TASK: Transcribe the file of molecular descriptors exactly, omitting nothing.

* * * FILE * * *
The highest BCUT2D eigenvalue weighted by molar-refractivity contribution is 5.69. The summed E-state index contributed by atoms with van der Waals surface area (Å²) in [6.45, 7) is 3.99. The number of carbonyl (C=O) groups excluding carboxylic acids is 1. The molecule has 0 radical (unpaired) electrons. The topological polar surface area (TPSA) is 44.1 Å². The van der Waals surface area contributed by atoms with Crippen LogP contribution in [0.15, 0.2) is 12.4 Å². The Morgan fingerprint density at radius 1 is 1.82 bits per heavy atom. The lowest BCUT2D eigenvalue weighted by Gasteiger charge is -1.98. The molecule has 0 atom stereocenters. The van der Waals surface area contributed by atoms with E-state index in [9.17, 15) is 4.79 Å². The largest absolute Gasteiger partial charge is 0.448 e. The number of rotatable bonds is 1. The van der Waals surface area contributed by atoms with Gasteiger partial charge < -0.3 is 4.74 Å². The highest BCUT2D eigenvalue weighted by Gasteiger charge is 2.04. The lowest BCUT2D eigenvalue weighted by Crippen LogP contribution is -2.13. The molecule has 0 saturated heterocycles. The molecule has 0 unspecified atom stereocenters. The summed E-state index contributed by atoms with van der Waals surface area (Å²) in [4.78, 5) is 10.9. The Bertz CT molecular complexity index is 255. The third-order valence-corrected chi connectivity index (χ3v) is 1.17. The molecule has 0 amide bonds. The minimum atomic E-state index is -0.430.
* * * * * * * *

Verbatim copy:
The highest BCUT2D eigenvalue weighted by molar-refractivity contribution is 5.69. The summed E-state index contributed by atoms with van der Waals surface area (Å²) in [6.45, 7) is 3.99. The number of carbonyl (C=O) groups excluding carboxylic acids is 1. The molecule has 0 radical (unpaired) electrons. The topological polar surface area (TPSA) is 44.1 Å². The van der Waals surface area contributed by atoms with Crippen LogP contribution in [0.15, 0.2) is 12.4 Å². The Morgan fingerprint density at radius 1 is 1.82 bits per heavy atom. The lowest BCUT2D eigenvalue weighted by Gasteiger charge is -1.98. The molecule has 0 atom stereocenters. The van der Waals surface area contributed by atoms with E-state index in [9.17, 15) is 4.79 Å². The largest absolute Gasteiger partial charge is 0.448 e. The number of rotatable bonds is 1. The van der Waals surface area contributed by atoms with Gasteiger partial charge < -0.3 is 4.74 Å². The highest BCUT2D eigenvalue weighted by Gasteiger charge is 2.04. The lowest BCUT2D eigenvalue weighted by Crippen LogP contribution is -2.13. The molecule has 0 saturated heterocycles. The molecule has 0 unspecified atom stereocenters. The summed E-state index contributed by atoms with van der Waals surface area (Å²) in [4.78, 5) is 10.9. The Bertz CT molecular complexity index is 255. The third-order valence-corrected chi connectivity index (χ3v) is 1.17. The molecule has 0 amide bonds. The minimum atomic E-state index is -0.430.